Reviewed: Sterling by Music Man John Petrucci Signature JP160

CMC Music | cmcmusic.com.au | Expect to Pay: $1995

What can I say about John Petrucci that hasn’t been said a million times before? His technical prowess knows no bounds. As the main brain behind prog-metal pioneers Dream Theater, he has trod a path that few axe-men dare (or bother depending on who you ask) to tread and his reputation as proprietor of one of the finest beards in music history definitely precedes him. One fact that many overlook is his discerning taste and eye for detail when designing a guitar for shredders who want to follow in his footsteps. His long-standing relationship with Ernie Ball and Music Man has given rise to no less than ten, if not dozens of variations on the JP theme, each with its own nuance to offer where speed and agility are the chief concern. Interestingly enough, the JP160 I see before me plays and feels like the least ‘out of this world’ of any of the JP branded builds I’ve laid my mitts on. This is by no means a negative.

The JP160 spec sheet seems to counter the above preposition. It boasts all the lightening rod trimmings a sweep-picker could want. Its road kill flat, ‘C’ profile neck is as roomy as they come without sacrificing on the leanness that helps you tear up your callouses. Its CITES certified rosewood fretboard is inlayed with the great man’s instantly recognisable shield logo. The solid mahogany body is scalloped at the butt to allow your forearm ultimate access to all 24 frets and it is the first model to feature a super low profile push/pull Floyd Rose tremolo system. On top of all that there is the fact that the noiseless pickup system is active, offering up an extra 12dB of juice to really get the input stage on your amp cooking. It is fast, light and lean, and looks stylish in its ultra modern smoky silver sparkle finish.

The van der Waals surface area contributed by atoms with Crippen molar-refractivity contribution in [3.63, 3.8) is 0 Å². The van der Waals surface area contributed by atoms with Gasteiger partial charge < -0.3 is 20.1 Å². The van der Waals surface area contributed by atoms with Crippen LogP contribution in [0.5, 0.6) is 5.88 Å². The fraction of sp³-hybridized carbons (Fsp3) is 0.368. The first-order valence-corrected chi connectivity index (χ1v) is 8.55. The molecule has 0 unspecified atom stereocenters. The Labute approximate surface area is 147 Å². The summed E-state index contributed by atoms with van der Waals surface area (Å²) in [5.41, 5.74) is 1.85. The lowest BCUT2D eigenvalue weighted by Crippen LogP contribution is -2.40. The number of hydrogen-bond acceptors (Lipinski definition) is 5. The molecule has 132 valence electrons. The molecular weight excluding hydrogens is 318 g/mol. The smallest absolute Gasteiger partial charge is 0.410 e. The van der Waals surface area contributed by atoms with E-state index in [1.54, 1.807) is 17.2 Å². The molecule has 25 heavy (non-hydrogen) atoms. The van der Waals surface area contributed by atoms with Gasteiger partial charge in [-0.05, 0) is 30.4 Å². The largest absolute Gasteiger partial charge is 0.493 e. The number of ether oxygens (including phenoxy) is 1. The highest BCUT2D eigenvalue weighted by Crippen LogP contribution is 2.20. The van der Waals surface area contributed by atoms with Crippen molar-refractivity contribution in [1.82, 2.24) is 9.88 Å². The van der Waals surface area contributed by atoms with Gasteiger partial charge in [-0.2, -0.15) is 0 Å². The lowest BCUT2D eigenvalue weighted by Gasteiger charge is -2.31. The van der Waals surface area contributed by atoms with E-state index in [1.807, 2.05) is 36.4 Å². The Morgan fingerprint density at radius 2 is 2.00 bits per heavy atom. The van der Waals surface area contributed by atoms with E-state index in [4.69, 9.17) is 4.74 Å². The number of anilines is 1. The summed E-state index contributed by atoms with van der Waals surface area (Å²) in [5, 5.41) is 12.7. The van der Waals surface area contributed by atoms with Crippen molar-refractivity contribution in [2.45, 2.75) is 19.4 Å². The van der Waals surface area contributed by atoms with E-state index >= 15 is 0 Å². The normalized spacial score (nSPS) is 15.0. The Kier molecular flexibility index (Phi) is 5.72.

Put it in your hands, though, and you’d be forgiven for mistaking it for a more classic rock-focused build. When I closed my eyes it reminded me of some of the more luxurious PRS guitars that I have played in my time. Maybe it’s just me but compared to some of the other Petrucci models I have reviewed previously in these hallowed pages, the JP160 seemed a little less tense and frenetic. It’s as though of all of Dream Theater’s oeuvre, this particular model is aimed at ballads like ‘Wither’ et al, with their elongated and elegiac overtones, than any of the faster-than-a-speeding-bullet stuff that Guinness World Records are made of. This is the after dark, emotional shredder that comes out when no one else is around to impress which, in my humble opinion, makes it much more of an all-rounder.

 

The problem I find with most metal and speed inspired guitar designs is that many of them are, to a point, one trick ponies. They afford you a certain amount of accuracy and high-octane handling but in doing so lose a sense of expressiveness. It’s nice to find a model that offers the best of both worlds: a lean, mean shredding machine that is in touch with its sensitive side.

Hits and Misses

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Comfortable, smooth neck profile with an expressive sensibility

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Active pickups make it difficult to lean back on the output

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